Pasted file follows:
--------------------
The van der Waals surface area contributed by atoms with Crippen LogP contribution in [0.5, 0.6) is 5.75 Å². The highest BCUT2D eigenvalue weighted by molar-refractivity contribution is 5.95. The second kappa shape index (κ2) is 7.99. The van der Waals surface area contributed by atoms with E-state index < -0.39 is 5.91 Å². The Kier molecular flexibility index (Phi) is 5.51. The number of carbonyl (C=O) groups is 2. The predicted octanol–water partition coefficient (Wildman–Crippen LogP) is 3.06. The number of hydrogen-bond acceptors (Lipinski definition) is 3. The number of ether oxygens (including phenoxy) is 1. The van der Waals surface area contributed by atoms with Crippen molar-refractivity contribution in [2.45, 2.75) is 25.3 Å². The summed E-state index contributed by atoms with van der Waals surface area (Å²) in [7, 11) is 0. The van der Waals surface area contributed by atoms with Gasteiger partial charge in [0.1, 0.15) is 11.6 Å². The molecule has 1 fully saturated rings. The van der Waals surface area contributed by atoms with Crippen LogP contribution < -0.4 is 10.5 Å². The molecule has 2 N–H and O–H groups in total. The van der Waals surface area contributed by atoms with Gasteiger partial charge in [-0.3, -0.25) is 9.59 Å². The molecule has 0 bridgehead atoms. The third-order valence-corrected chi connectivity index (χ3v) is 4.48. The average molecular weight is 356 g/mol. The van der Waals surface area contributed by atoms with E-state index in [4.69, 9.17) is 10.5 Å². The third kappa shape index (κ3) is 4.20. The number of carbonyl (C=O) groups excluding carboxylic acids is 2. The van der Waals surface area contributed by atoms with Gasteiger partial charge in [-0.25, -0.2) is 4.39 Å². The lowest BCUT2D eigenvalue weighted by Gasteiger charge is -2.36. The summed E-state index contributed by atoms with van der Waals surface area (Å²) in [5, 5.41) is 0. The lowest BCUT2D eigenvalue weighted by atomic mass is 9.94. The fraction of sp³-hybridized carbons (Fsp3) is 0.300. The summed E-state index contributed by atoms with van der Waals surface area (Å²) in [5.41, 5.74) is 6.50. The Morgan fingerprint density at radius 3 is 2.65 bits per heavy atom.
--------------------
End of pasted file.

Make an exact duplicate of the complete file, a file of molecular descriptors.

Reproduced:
The van der Waals surface area contributed by atoms with Crippen LogP contribution in [0.5, 0.6) is 5.75 Å². The highest BCUT2D eigenvalue weighted by molar-refractivity contribution is 5.95. The second kappa shape index (κ2) is 7.99. The van der Waals surface area contributed by atoms with E-state index < -0.39 is 5.91 Å². The Kier molecular flexibility index (Phi) is 5.51. The number of carbonyl (C=O) groups is 2. The predicted octanol–water partition coefficient (Wildman–Crippen LogP) is 3.06. The number of hydrogen-bond acceptors (Lipinski definition) is 3. The number of ether oxygens (including phenoxy) is 1. The van der Waals surface area contributed by atoms with Crippen molar-refractivity contribution in [2.45, 2.75) is 25.3 Å². The summed E-state index contributed by atoms with van der Waals surface area (Å²) in [7, 11) is 0. The van der Waals surface area contributed by atoms with Gasteiger partial charge in [0.1, 0.15) is 11.6 Å². The molecule has 1 fully saturated rings. The van der Waals surface area contributed by atoms with Crippen LogP contribution < -0.4 is 10.5 Å². The molecule has 2 N–H and O–H groups in total. The van der Waals surface area contributed by atoms with Gasteiger partial charge in [-0.3, -0.25) is 9.59 Å². The molecule has 0 bridgehead atoms. The third-order valence-corrected chi connectivity index (χ3v) is 4.48. The average molecular weight is 356 g/mol. The van der Waals surface area contributed by atoms with E-state index in [4.69, 9.17) is 10.5 Å². The third kappa shape index (κ3) is 4.20. The number of carbonyl (C=O) groups excluding carboxylic acids is 2. The van der Waals surface area contributed by atoms with Gasteiger partial charge in [-0.25, -0.2) is 4.39 Å². The lowest BCUT2D eigenvalue weighted by Gasteiger charge is -2.36. The summed E-state index contributed by atoms with van der Waals surface area (Å²) in [5, 5.41) is 0. The lowest BCUT2D eigenvalue weighted by atomic mass is 9.94. The fraction of sp³-hybridized carbons (Fsp3) is 0.300. The summed E-state index contributed by atoms with van der Waals surface area (Å²) in [5.41, 5.74) is 6.50. The Morgan fingerprint density at radius 3 is 2.65 bits per heavy atom.